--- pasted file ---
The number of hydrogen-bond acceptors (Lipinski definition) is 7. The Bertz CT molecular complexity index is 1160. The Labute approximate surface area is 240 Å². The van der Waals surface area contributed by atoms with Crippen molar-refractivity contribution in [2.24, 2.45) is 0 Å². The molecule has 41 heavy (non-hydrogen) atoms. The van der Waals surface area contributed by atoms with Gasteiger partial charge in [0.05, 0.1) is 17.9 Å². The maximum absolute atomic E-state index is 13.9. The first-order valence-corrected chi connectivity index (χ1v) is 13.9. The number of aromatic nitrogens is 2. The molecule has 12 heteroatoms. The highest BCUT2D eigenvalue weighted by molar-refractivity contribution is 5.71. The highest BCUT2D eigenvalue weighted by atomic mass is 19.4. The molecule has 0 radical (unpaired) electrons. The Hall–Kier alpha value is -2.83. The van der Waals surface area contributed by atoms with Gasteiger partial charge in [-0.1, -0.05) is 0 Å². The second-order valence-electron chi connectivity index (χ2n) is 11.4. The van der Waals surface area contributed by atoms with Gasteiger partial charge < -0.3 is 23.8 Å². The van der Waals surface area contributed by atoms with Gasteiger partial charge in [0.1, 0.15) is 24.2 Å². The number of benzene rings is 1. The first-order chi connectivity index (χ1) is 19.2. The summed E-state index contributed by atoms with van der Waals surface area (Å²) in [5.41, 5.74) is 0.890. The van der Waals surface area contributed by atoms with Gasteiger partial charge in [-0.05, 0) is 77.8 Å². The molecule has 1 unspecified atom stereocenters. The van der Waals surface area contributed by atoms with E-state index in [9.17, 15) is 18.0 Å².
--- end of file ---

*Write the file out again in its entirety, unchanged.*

The number of hydrogen-bond acceptors (Lipinski definition) is 7. The Bertz CT molecular complexity index is 1160. The Labute approximate surface area is 240 Å². The van der Waals surface area contributed by atoms with Crippen molar-refractivity contribution in [2.24, 2.45) is 0 Å². The molecule has 41 heavy (non-hydrogen) atoms. The van der Waals surface area contributed by atoms with Gasteiger partial charge in [0.05, 0.1) is 17.9 Å². The maximum absolute atomic E-state index is 13.9. The first-order valence-corrected chi connectivity index (χ1v) is 13.9. The number of aromatic nitrogens is 2. The molecule has 12 heteroatoms. The highest BCUT2D eigenvalue weighted by molar-refractivity contribution is 5.71. The highest BCUT2D eigenvalue weighted by atomic mass is 19.4. The molecule has 0 radical (unpaired) electrons. The Hall–Kier alpha value is -2.83. The van der Waals surface area contributed by atoms with Gasteiger partial charge in [-0.1, -0.05) is 0 Å². The second-order valence-electron chi connectivity index (χ2n) is 11.4. The van der Waals surface area contributed by atoms with Gasteiger partial charge < -0.3 is 23.8 Å². The van der Waals surface area contributed by atoms with Gasteiger partial charge in [0.1, 0.15) is 24.2 Å². The number of benzene rings is 1. The first-order chi connectivity index (χ1) is 19.2. The summed E-state index contributed by atoms with van der Waals surface area (Å²) in [5.41, 5.74) is 0.890. The van der Waals surface area contributed by atoms with Gasteiger partial charge in [-0.05, 0) is 77.8 Å². The molecule has 1 unspecified atom stereocenters. The van der Waals surface area contributed by atoms with E-state index in [9.17, 15) is 18.0 Å².